Antiopi meaning and name origin

Derived from the Greek elements αντιος (antios) “set against” and οψ (ops) “voice”. In Greek myth she was a daughter of Ares and queen of the Amazons. She was kidnapped and married by Theseus.
In Greek mythology, Antiope (/ænˈtaɪ.əpiː/; Greek: Ἀντιόπη) was an Amazon, daughter of Ares and sister to Melanippe and Hippolyte and possibly Orithyia, queens of the Amazons,.[1] She was the wife of Theseus, and the only Amazon known to have married. There are various accounts of the manner in which Theseus became possessed of her, and of her subsequent fortunes.
In one version, during Heracles' ninth labor, which was to obtain the Girdle of Hippolyte, when he captured the Amazons' capital of Themiscyra, his companion Theseus, king of Athens, abducted Antiope and brought her to his home[2][3] (or she was captured by Heracles and then given by him to Theseus[4]). According to Pausanias,[5] Antiope fell in love with Theseus and betrayed the Amazons of her own free will. They were eventually married and she gave birth to a son, Hippolytus, who was named after Antiope's sister. Soon after, the Amazons attacked Athens in an attempt to rescue Antiope and to take back Hippolyte's girdle; however, in a battle near the hill of Ares they were defeated. During this conflict, known as the Attic War, Antiope was accidentally shot dead by an Amazon named Molpadia, who, in her turn, was then killed by Theseus.[6] Tombs of both Antiope and Molpadia were shown in Athens.[5]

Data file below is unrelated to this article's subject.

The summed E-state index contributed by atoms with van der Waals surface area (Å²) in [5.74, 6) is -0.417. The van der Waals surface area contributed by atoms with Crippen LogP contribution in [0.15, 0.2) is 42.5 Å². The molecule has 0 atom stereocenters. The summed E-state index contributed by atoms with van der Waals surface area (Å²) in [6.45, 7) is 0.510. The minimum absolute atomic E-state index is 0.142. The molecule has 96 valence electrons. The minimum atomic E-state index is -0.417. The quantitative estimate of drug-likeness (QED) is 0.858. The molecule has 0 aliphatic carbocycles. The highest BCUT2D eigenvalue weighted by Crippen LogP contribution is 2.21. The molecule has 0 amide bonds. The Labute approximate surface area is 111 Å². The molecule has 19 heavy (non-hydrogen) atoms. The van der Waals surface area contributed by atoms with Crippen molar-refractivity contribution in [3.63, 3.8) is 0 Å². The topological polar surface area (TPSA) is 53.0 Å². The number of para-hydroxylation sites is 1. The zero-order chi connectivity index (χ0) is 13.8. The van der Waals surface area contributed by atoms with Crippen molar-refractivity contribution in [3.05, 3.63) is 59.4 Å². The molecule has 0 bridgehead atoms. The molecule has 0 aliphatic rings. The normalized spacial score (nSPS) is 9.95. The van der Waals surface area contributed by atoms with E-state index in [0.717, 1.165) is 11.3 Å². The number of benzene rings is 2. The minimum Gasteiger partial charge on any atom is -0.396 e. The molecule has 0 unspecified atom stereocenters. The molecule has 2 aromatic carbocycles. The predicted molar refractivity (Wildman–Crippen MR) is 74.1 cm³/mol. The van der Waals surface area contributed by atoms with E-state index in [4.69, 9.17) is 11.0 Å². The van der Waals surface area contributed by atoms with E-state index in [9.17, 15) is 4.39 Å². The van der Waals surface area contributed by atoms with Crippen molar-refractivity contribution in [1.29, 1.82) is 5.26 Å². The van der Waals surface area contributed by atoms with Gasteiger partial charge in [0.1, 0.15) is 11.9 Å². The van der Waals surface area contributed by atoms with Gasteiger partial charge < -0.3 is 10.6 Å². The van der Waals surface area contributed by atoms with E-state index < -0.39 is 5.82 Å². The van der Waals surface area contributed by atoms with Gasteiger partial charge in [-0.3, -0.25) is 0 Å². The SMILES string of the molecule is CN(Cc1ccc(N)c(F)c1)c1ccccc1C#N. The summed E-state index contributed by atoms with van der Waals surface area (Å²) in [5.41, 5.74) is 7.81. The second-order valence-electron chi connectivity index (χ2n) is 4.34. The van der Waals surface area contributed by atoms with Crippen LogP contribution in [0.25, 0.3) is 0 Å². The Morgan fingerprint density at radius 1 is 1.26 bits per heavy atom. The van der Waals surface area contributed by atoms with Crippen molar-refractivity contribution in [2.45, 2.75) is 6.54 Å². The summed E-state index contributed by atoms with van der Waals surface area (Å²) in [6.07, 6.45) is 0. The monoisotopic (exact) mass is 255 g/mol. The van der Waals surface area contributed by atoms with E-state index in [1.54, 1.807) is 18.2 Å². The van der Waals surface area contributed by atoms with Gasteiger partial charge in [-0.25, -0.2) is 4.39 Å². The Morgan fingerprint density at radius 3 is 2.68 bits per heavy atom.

According to some sources, the cause for the Amazons' attack on Athens was the fact that Theseus had abandoned Antiope and planned to marry Phaedra. Antiope was furious about this and decided to attack them on their wedding day. She promised to kill every person in attendance; however, she was slain instead by Theseus himself, fulfilling an oracle's prophecy to that effect.[7] Ovid mentions that Theseus killed Antiope despite the fact that she was pregnant.[8]

Nameday: unknown
Antiopi has a deep inner desire to create and express herself, often in public speaking, acting, writing or singing. They also yearn to have beauty around them in their home and work a very dependable and reliable person. 

Antiopi's story & photo gallery
Antiopi came to live at the sanctuary beginning of October 2015.  Blind in her left eye and suffered a stroke causing her tongue to hang on one side making chewing very difficult. Owned for many years by a known abuser who starved and beat her for years.. it will take time & patience but already Antiopi's sores are healing well, she is enjoying her food & occasional cuddles still being nervous of touch.

Agia Marina Donkey Rescue